Eastside artist explores the fecundity of clay

KAPA‘A — When Renee Parker looks on the ground, she sees rich soil that provides nourishment for plants. As she gazes at a cluster of trees, she sees a fertile forest producing life.

That’s why it was natural for the Eastside ceramic sculptor to name her upcoming solo exhibit “Fecund.”

“I was looking at all my work thinking about a name,” Parker said. “I wanted it to be something ripe and exploding with life. I feel like that’s common in all my work.”

Parker will have more than 24 ceramic sculptures and vessels on display from April 7 to 30 at Art Cafe Hemingway in Kapa‘a. An opening reception for the artist will be held at 7 p.m. Saturday.

“My work has always partly been about beauty,” Parker said in between sips of tea in her Wailua studio. “A spider is so beautiful, but you don’t want it on you. But when you look at it, you see it’s graceful. It’s webs are so intricate, like a work of art.”

Beyond the doors of Parker’s airy studio lies a vibrant landscape filled with fruit trees, free-range chickens and flowering plants. Every so often, one of Parker’s 29 chickens cluck by.

“We call her Houdini because she always escapes the coop,” Parker said as she scoops up the hen.

It’s a peaceful slice of paradise adjacent to a busy Wailua roadway. It’s no wonder that Parker incorporates nature in many of her sculptures.

 “I’m definitely not a tortured artist here,” Parker said while taking in her botanical surroundings.

Once visiting her studio, it’s obvious how nature impacts Parker’s work. An orange trumpet-shaped blossom from her brugmansia tree and a flower from the end of a banana stalk outside have popped up in Parker’s recent sculptures.

“My art always had a flow to what you see in nature,” Parker said.

A horse, tea pots and intricately carved ceramic vessels are also among the new pieces displayed in the solo exhibit.

“I’ll work weeks and weeks on a piece,” Parker said. “I also like to work with a couple of pieces at the same time.”

Parker noted that she mostly works with clay when it’s in a dry state. She uses an array of metal tools to carve and design etchings into her pieces.

If an image strongly resonates with her, Parker said she will sketch it in her notebook, but most of the time, she gets lost in the moment with her clay.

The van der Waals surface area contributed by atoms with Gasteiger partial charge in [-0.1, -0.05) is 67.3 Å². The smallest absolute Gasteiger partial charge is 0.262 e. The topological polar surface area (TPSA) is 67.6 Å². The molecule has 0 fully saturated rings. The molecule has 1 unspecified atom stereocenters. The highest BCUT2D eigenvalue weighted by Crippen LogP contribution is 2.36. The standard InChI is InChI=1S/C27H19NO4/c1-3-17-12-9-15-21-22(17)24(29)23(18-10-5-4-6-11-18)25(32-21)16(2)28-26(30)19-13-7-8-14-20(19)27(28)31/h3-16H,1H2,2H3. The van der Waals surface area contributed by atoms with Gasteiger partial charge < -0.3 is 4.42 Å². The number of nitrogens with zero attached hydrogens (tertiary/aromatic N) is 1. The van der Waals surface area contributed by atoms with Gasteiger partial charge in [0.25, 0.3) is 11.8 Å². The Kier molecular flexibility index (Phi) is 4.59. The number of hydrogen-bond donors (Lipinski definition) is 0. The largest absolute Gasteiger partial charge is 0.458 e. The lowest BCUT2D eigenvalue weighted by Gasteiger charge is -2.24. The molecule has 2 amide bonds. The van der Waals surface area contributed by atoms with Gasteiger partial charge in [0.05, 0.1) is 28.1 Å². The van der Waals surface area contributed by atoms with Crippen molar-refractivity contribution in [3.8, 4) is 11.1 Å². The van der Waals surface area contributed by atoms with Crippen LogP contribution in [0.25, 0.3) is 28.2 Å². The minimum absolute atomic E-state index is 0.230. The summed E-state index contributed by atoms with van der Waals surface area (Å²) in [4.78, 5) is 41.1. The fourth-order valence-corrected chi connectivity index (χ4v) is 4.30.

“It starts out as one thing, and it will evolve, Parker said. “Sometimes, I don’t really know why I’m working, but when I see it in retrospect, it finally clicks. I didn’t realize how much September 11 effected my art until a few years passed.”

Parker lived in New York City for three years before purchasing a one-way plane ticket that carried her to Kaua‘i.

I felt like I needed to throw myself into humanity and see what my value was as an artist,” Parker said of her time in New York.

“When I was 10 or 11 years old, I came to Kaua‘i on vacation. I knew one day I was coming back. When I moved here, I felt that connection again.”

Currently, Parker teaches ceramic classes for students ages 6 to 12 out of her Eastside studio in addition to spending one day a month teaching ceramics to Kapa‘a Elementary’s grief club and classes at Kanuikapono Charter School in Anahola.

“There’s good life energy around me right now,” Parker said. “I think it’s so important for kids to have art in school. If I didn’t have art classes, I don’t know who I would be right now.”

Parker found ceramics when she was 15 years old, and threw herself into her art. While she didn’t excel in academics, Parker was able to graduate from high school early through a program that allowed her to take college-level art courses at the University of Indiana.

“If you find something you really, really like, you have to focus on it,” Parker said. “Do what you love, and it will get you there.”

At the moment, Parker’s priorities are raising her two children, teaching art classes to children and working in her studio.  

“I don’t do it for the money,” Parker said. “If no one bought a piece from me, I’d still be doing this.”

Want to go?

What: “Fecund,” a ceramic exhibit by Renee Parker

When: Opening reception 7 p.m. Saturday. Exhibit from April 7 through 30.

Where: Art Cafe Hemingway, 4-1495 Kuhio Hwy., Kapa‘a

Cost: Free

Details: www.artcafehemingway.com

• Andrea Frainier, lifestyle writer, can be reached at 245-3681, ext. 257 or afrainier@ thegardenisland.com.

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